That internship is coming to a close. Classes are still a month away and it is finally time to get some well deserved sun after sitting in a cubicle all summer. Whether your plan is to head to the beach, lake, pool or shore why not bring a good book with you? This time though - skip the last Twilight installment. Let me explain.
Some people find themselves caught up in a good book, hanging on to every word as the story unfolds. For a while, that just was not me. I did not understand the value of a book, especially when the motion picture adaptation seemed much more efficient and entertaining. To me, reading was not leisure. Books were most fitting for libraries and classrooms. An economics textbook that put me to sleep in Helen C. White at 3 A.M. didn’t seem like anything I could ever see myself enjoying. And then, it happened. I entered a new chapter of my own life story.
Just after the end of my freshman year at UW, I was headed down the shore for a weekend away. A friend recommended the book Monkey Business. He gave me a brief synopsis, and I was immediately hesitant. How could the story of two recent graduates yearning to be investment bankers be interesting? Isn’t finance supposed to be boring? (Disclaimer: I’ve since declared a Finance major.)
Despite my doubt, he insisted I take it along. He said it was funny. Can books even be funny? (Okay I may be exaggerating – call it poetic license.) I finally gave in. I took it to the beach with me and read it.
*Insert floating light bulb over head*
Maybe it was the humor or possibly the vulgar and obscene language (or both), but something grabbed me. I followed the story of these two young investment bankers as if they were my good friends. I laughed with them, and felt their pain as well. And no, by no means is this the best book ever written, (I’ve since read better) but it was exactly what I needed.
Since then, I made time for leisurely reading. Though I admit that I sometimes see the movie before the book, reading has a newfound place in my life. I have even ventured past business books, such as books about spies and books on the best sellers list. But seeing as this is the WSoB blog, if I want to do a summer reading post I have to keep it at least closely tied to Grainger and beyond.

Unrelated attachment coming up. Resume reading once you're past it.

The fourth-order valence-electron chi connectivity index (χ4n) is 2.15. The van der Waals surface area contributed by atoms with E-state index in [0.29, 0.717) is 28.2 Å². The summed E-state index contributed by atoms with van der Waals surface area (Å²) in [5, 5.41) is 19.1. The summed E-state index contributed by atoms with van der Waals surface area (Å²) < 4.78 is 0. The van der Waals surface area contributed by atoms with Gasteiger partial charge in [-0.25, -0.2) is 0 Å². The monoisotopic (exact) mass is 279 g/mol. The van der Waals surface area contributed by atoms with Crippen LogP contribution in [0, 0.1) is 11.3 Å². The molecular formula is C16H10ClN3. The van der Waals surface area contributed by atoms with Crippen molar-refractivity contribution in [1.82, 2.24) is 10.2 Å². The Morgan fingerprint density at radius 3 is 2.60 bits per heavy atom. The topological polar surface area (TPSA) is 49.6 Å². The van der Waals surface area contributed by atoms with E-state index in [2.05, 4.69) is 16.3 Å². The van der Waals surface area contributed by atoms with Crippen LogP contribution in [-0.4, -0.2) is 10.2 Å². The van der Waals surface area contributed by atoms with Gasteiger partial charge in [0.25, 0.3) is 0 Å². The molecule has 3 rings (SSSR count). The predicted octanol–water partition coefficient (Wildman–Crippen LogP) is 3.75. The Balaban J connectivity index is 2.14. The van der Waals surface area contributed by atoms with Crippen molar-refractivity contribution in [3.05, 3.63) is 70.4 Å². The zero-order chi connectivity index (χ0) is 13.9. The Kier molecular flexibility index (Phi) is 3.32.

There is inspiration behind this post. The idea for a summer reading post came from Professor Stephen Malpezzi of the UW Real Estate Department and Graaskamp Center. His Reading for Life is a comprehensive compilation of literature regarding real estate, economics, finance and much (much) more. I’ve yet to find one of his recommendations that I didn’t like (Disclaimer: The list is 25+ pages long – I’ve read about 5 books on the list).
Obviously there are a ton of books out there classified as “business books.” Though this genre may have an off-putting reputation, I assure you that like any other type of literature out there, some books are great while others are a miserable read. I hope this post guides you to find some of the better of the bunch. I’ve done my fair share of sifting and winnowing, but my judgment is by no means perfect. That’s why I’ve solicited some help from people around the Wisconsin community to share their positive experiences as well. (Special thanks Norm & Jason)
Enjoy! - Alex Neubauer
The Big Short: Inside the Doomsday Machine – Michael Lewis